Divorce can be difficult, and when there are children involved it can get even more complicated. Whether you remain friends with your ex-spouse or not, your new post-marriage arrangement may involve a shared custody situation. Every family is different in its child sharing arrangement. One parent may have the child during the week while the other takes them for the weekend. If it's a true 50/50 custody split, the child may spend every other week with each parent. No matter what the schedule, it's important to keep track of the many details of a custody arrangement. There are many tools out there that can make this job easier and also help divorced parents be on the same page as each other. Communication and understanding are key for co-parenting after divorce. Here are a few suggestions:

Get a joint email account


Depending on the age of your child, a joint email for all matters concerning that child may be beneficial. It creates a single, easy to remember contact point for your child for those who are not sure which parent to communicate with. This can be achieved two ways. Sign up for an email account and use it as an alias, so that all incoming emails are automatically forwarded to each parent's personal email. Use the child's name or something like SmithFamily or JohnsParents. Or you can create an email account and make sure both parents have the password for access. This email account will come in handy if your kid is school age. There is usually only one line for an email address on school forms. Use this email to sign them up for summer camp or to give out to their friends' parents to coordinate play dates. That way both parents are getting the same information at the same time. It also means that it is not up to one parent to let the other parent know.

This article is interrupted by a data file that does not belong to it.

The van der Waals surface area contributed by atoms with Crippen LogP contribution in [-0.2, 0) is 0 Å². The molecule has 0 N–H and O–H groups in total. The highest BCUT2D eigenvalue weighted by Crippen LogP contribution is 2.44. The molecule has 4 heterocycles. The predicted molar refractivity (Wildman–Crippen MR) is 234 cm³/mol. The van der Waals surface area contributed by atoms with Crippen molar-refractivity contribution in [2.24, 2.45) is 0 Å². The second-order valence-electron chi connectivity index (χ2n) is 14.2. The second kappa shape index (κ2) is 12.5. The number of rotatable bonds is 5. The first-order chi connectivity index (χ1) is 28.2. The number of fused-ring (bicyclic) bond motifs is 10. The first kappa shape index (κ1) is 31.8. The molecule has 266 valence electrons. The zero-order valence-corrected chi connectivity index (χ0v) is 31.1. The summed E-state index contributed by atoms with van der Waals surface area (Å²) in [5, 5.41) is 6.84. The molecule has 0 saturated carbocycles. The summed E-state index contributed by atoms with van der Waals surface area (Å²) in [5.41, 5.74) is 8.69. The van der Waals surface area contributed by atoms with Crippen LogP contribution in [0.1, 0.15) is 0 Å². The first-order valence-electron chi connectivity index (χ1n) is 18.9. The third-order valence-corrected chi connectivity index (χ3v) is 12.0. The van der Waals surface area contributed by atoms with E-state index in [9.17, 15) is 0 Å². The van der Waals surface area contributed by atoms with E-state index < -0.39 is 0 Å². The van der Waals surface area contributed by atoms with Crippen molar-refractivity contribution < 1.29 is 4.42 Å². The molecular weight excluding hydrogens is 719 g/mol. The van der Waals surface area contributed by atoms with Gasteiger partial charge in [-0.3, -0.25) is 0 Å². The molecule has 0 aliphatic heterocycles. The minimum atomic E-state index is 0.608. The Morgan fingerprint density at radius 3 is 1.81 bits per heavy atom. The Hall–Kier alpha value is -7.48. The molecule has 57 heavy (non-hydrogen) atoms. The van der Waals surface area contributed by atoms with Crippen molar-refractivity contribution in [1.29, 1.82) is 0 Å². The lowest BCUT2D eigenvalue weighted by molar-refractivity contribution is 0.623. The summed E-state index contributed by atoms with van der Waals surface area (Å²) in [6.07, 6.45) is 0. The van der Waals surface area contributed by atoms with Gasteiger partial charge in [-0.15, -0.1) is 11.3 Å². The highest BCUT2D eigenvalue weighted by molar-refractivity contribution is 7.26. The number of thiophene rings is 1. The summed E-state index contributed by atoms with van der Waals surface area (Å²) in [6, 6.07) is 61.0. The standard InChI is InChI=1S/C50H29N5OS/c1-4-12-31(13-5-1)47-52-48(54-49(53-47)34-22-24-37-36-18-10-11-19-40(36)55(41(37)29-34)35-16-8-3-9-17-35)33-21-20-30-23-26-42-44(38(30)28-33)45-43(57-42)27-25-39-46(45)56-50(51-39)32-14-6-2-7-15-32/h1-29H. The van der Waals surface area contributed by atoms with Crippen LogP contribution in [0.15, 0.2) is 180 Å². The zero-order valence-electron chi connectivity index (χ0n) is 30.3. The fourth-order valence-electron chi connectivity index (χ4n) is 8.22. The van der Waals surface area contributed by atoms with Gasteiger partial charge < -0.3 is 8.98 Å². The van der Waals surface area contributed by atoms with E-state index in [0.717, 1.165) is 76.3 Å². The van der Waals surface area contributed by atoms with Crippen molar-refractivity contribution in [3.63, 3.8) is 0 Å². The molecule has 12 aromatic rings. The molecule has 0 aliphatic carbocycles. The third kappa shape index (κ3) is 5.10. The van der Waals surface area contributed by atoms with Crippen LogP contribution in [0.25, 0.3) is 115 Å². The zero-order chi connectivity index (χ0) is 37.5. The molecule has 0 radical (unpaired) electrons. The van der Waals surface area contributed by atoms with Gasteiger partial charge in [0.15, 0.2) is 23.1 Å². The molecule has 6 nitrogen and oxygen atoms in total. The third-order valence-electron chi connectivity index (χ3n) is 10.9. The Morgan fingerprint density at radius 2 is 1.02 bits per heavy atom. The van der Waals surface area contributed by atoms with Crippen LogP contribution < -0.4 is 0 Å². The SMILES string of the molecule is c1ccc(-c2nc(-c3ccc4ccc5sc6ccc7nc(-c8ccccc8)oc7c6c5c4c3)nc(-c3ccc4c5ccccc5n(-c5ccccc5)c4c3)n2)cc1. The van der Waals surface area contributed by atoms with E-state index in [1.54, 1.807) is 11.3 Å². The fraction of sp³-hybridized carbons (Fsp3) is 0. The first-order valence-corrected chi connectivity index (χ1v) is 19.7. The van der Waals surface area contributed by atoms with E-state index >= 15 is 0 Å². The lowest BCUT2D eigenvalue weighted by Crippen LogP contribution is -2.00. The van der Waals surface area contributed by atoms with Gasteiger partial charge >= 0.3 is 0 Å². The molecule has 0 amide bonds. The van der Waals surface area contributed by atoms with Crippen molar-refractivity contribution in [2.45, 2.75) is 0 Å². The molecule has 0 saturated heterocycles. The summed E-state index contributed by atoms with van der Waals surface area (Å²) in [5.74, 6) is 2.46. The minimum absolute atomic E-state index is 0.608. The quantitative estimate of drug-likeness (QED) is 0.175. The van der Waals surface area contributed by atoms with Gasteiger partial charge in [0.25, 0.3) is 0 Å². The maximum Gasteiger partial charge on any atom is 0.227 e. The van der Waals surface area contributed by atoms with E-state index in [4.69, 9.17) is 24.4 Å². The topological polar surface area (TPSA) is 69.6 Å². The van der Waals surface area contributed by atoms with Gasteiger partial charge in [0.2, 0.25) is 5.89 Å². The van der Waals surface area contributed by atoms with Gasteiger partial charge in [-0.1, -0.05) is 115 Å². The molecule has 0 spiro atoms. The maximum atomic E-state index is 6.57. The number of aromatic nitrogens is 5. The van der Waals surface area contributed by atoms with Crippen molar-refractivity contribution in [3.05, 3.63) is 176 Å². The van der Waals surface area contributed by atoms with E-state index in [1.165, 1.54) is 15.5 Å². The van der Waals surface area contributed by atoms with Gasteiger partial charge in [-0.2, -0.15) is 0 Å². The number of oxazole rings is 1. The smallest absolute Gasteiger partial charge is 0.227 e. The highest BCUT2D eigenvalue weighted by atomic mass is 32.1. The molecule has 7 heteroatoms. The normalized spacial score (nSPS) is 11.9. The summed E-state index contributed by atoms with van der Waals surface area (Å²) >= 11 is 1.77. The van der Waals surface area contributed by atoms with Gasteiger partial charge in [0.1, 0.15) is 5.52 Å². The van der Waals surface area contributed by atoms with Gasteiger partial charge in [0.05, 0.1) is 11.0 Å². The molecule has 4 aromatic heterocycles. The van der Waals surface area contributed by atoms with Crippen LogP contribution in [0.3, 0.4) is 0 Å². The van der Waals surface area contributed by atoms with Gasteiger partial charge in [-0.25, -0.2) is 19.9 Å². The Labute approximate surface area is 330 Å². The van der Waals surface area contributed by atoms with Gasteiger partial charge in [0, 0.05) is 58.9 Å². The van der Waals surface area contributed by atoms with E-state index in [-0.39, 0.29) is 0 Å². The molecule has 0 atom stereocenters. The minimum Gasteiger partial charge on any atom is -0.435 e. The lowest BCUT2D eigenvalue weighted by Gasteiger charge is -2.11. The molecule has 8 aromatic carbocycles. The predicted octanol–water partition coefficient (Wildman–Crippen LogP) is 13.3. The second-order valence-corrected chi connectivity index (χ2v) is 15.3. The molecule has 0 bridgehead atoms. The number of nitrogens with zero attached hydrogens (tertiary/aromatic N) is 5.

Share a calendar
If you have a complicated custody schedule, or if you switch off holidays, a shared calendar is an important tool. Create a shared online calendar that both parents have access to through Google Calendar or a similar service. It is a bonus that these calendars often sync with smartphones. This will make it crystal clear which parent is responsible for the kids on any given day. You can also add things like swimming lessons, birthday parties your child has been invited to, or special sporting events. Again, each parent has the same information.

Google Drive is your friend
Parents of school age children who go back and forth between houses will find online file sharing services like Google Drive a lifesaver. A student can start their homework at one home and know that they will access to it no matter where they are. Another useful perk of this tool is that you can share documents with the other parent. These shared items may relate to childcare expenses or camp and school registrations. If you are having concerns about the health or behavior of your child, you could consider a shared spreadsheet or log to keep track of conditions or behaviors at each parent's house. For example, parents might share something like "Timmy's nosebleed log" or "Emma's food allergy notes."

More tech means more communicationsmartphone
The options outlined so far are all free and assume that you have (1) internet access and (2) a decent working relationship with your ex-spouse. Don't forget the basics too, like phone, texting, and Skype or FaceTime as a way to keep in touch with your child even when they are with the other parent. Technology can give divorced parents a stable, neutral ground in which to share important information about their children. Hopefully by using these tools, you can avoid misunderstandings with your ex-partner as well as stress for the kids.

Mindful Co-parenting: A Child-Friendly Path through Divorce
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